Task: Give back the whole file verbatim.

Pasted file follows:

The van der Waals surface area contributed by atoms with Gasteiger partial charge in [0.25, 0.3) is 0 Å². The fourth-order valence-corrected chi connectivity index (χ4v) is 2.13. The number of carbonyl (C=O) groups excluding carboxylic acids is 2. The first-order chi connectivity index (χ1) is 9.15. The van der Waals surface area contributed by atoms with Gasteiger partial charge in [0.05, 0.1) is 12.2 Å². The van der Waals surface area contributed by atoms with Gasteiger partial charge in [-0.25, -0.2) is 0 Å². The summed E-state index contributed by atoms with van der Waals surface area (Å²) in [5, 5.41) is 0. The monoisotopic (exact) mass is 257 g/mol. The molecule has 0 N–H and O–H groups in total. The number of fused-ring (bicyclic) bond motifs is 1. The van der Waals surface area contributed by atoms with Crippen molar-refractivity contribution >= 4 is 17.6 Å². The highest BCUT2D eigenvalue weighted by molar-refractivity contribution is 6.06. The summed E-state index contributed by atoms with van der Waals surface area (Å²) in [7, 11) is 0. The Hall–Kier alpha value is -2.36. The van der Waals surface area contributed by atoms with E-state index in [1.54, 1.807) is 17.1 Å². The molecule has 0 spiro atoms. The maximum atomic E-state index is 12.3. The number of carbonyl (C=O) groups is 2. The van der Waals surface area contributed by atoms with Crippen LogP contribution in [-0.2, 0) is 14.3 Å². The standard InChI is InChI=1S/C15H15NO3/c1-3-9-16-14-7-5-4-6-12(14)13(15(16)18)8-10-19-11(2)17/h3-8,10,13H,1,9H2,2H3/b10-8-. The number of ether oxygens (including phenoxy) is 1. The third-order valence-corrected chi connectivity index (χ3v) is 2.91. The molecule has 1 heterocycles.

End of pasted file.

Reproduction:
The van der Waals surface area contributed by atoms with Gasteiger partial charge in [0.25, 0.3) is 0 Å². The fourth-order valence-corrected chi connectivity index (χ4v) is 2.13. The number of carbonyl (C=O) groups excluding carboxylic acids is 2. The first-order chi connectivity index (χ1) is 9.15. The van der Waals surface area contributed by atoms with Gasteiger partial charge in [0.05, 0.1) is 12.2 Å². The van der Waals surface area contributed by atoms with Gasteiger partial charge in [-0.25, -0.2) is 0 Å². The summed E-state index contributed by atoms with van der Waals surface area (Å²) in [5, 5.41) is 0. The monoisotopic (exact) mass is 257 g/mol. The molecule has 0 N–H and O–H groups in total. The number of fused-ring (bicyclic) bond motifs is 1. The van der Waals surface area contributed by atoms with Crippen molar-refractivity contribution >= 4 is 17.6 Å². The highest BCUT2D eigenvalue weighted by molar-refractivity contribution is 6.06. The summed E-state index contributed by atoms with van der Waals surface area (Å²) in [7, 11) is 0. The Hall–Kier alpha value is -2.36. The van der Waals surface area contributed by atoms with E-state index in [1.54, 1.807) is 17.1 Å². The molecule has 0 spiro atoms. The maximum atomic E-state index is 12.3. The number of carbonyl (C=O) groups is 2. The van der Waals surface area contributed by atoms with Crippen LogP contribution in [-0.2, 0) is 14.3 Å². The standard InChI is InChI=1S/C15H15NO3/c1-3-9-16-14-7-5-4-6-12(14)13(15(16)18)8-10-19-11(2)17/h3-8,10,13H,1,9H2,2H3/b10-8-. The number of ether oxygens (including phenoxy) is 1. The third-order valence-corrected chi connectivity index (χ3v) is 2.91. The molecule has 1 heterocycles.